The British man who held Jews hostage at a Texas synagogue claimed to have planted bombs in New York City, according to the head of a Jewish communal security service in New York.
Some 1,000 people tuned into a briefing on Tuesday evening, presented by the Jewish Community Relations Council of New York, on Saturday’s hostage-taking at Congregation Beth Israel in Colleyville, Texas.
During the Zoom event, Mitch Silber, executive director of the JCRC’s Community Security Initiative, offered new details on the New York angle, including an account of the phone calls between the suspect, Malik Faisal Akram, and Rabbi Angela Buchdahl of Manhattan’s Central Synagogue.
Buchdahl had no prior contact with Akram, who according to Silber had learned her name thanks to her prominent social media presence. Akram demanded that one of the hostages, Rabbi Charlie Cytron-Walker, call Buchdahl on her cell phone, and that Akram told Buchdahl that he planned to kill the four hostages unless Aafia Siddiqui, a terrorism suspect serving time at a Texas prison, was released.
“Among Akram’s claims,” said Silber, “were that there were explosives planted in New York and Brooklyn, potentially in and around synagogues, and that he had associates in New York.”
Law enforcement determined this week that there is no basis to these claims.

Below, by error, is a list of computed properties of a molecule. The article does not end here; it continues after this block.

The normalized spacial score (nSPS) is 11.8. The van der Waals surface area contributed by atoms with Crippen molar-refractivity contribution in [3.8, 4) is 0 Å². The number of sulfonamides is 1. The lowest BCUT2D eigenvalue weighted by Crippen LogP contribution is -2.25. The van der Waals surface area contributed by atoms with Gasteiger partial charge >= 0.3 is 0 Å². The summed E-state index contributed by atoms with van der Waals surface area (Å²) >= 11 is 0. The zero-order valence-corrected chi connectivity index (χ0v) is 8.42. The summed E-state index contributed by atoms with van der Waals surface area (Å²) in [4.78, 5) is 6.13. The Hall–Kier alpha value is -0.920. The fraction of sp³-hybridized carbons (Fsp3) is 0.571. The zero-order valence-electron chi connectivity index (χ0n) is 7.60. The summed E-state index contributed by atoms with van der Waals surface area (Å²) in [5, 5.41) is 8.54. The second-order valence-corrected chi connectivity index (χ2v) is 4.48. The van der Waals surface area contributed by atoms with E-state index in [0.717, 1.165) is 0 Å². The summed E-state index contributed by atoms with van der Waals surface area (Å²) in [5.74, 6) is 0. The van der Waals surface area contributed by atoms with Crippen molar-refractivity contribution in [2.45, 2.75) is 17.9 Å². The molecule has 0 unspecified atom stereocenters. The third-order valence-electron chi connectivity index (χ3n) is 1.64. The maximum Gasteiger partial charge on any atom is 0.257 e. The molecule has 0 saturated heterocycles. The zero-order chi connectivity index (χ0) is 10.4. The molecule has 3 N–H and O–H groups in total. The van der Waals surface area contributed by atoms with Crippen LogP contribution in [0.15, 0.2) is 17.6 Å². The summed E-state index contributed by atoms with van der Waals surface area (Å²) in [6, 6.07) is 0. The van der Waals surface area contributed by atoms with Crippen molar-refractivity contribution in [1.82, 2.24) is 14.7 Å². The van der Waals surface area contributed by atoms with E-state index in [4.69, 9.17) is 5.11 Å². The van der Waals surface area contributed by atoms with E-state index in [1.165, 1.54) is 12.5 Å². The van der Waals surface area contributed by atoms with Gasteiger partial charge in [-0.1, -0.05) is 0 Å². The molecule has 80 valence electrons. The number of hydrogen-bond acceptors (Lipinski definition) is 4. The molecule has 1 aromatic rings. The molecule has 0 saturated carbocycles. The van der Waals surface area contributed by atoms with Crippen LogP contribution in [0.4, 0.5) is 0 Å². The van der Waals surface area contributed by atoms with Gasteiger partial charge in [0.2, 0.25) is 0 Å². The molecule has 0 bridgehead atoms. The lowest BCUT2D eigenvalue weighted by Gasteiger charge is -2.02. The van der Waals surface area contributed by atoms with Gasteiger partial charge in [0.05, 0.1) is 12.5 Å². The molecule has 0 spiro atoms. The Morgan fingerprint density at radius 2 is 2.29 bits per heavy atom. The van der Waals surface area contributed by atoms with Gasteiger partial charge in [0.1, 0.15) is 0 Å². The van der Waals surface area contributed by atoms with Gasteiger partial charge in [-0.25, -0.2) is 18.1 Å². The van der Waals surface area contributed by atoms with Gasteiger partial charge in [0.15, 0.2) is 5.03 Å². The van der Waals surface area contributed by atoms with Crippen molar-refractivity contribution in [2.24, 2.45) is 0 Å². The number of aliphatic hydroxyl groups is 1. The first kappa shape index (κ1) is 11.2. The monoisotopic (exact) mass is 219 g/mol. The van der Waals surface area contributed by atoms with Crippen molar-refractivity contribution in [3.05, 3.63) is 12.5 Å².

According to Silber, who said he spoke to Buchdahl directly as she waited in her apartment for members of the FBI’s Joint Terrorism Task Force to arrive, the NYPD also dispatched patrol cars to Central Synagogue and Buchdahl’s apartment building.
Silber also described how Buchdahl contacted the head of security at her synagogue, who subsequently reached out to Silber’s organization. After consulting with the NYPD Intelligence Bureau and other law enforcement agencies, Silber contacted two other Jewish community security services and shared a security alert with synagogues, schools, JCCs and museums in the New York area.
The hostage-taker flew into John F. Kennedy Airport just before New Year’s and reportedly stayed at a hotel on Queens Boulevard before heading to Texas. All four hostages were unhurt and Akram died late Saturday after a standoff that lasted more than 10 hours in the Dallas suburb.